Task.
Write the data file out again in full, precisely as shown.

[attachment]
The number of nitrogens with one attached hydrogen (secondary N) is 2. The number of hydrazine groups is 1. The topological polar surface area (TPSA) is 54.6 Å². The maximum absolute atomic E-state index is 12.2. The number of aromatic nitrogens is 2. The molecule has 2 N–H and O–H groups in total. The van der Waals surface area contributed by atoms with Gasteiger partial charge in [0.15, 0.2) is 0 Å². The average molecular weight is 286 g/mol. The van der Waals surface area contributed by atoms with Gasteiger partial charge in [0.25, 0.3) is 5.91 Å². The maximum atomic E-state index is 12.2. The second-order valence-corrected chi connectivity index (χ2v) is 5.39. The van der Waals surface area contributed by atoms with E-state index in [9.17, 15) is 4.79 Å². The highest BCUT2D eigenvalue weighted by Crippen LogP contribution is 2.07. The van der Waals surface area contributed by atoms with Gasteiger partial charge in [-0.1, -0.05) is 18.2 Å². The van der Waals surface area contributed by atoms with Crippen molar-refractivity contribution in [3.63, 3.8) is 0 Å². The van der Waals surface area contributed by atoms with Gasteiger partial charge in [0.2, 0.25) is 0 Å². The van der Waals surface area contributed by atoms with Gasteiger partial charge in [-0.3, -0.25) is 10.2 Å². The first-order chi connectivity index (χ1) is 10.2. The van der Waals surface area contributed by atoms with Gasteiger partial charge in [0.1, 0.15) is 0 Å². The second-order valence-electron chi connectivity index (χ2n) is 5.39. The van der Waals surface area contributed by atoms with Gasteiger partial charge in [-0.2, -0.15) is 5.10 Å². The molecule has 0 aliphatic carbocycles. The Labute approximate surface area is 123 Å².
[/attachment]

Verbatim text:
The number of nitrogens with one attached hydrogen (secondary N) is 2. The number of hydrazine groups is 1. The topological polar surface area (TPSA) is 54.6 Å². The maximum absolute atomic E-state index is 12.2. The number of aromatic nitrogens is 2. The molecule has 2 N–H and O–H groups in total. The van der Waals surface area contributed by atoms with Gasteiger partial charge in [0.15, 0.2) is 0 Å². The average molecular weight is 286 g/mol. The van der Waals surface area contributed by atoms with Gasteiger partial charge in [0.25, 0.3) is 5.91 Å². The maximum atomic E-state index is 12.2. The second-order valence-corrected chi connectivity index (χ2v) is 5.39. The van der Waals surface area contributed by atoms with E-state index in [9.17, 15) is 4.79 Å². The highest BCUT2D eigenvalue weighted by Crippen LogP contribution is 2.07. The van der Waals surface area contributed by atoms with Gasteiger partial charge in [-0.1, -0.05) is 18.2 Å². The van der Waals surface area contributed by atoms with Crippen molar-refractivity contribution in [3.63, 3.8) is 0 Å². The van der Waals surface area contributed by atoms with Gasteiger partial charge in [0.2, 0.25) is 0 Å². The van der Waals surface area contributed by atoms with Gasteiger partial charge in [-0.3, -0.25) is 10.2 Å². The first-order chi connectivity index (χ1) is 10.2. The van der Waals surface area contributed by atoms with Gasteiger partial charge in [0.1, 0.15) is 0 Å². The second-order valence-electron chi connectivity index (χ2n) is 5.39. The van der Waals surface area contributed by atoms with Gasteiger partial charge in [-0.2, -0.15) is 5.10 Å². The molecule has 0 aliphatic carbocycles. The Labute approximate surface area is 123 Å².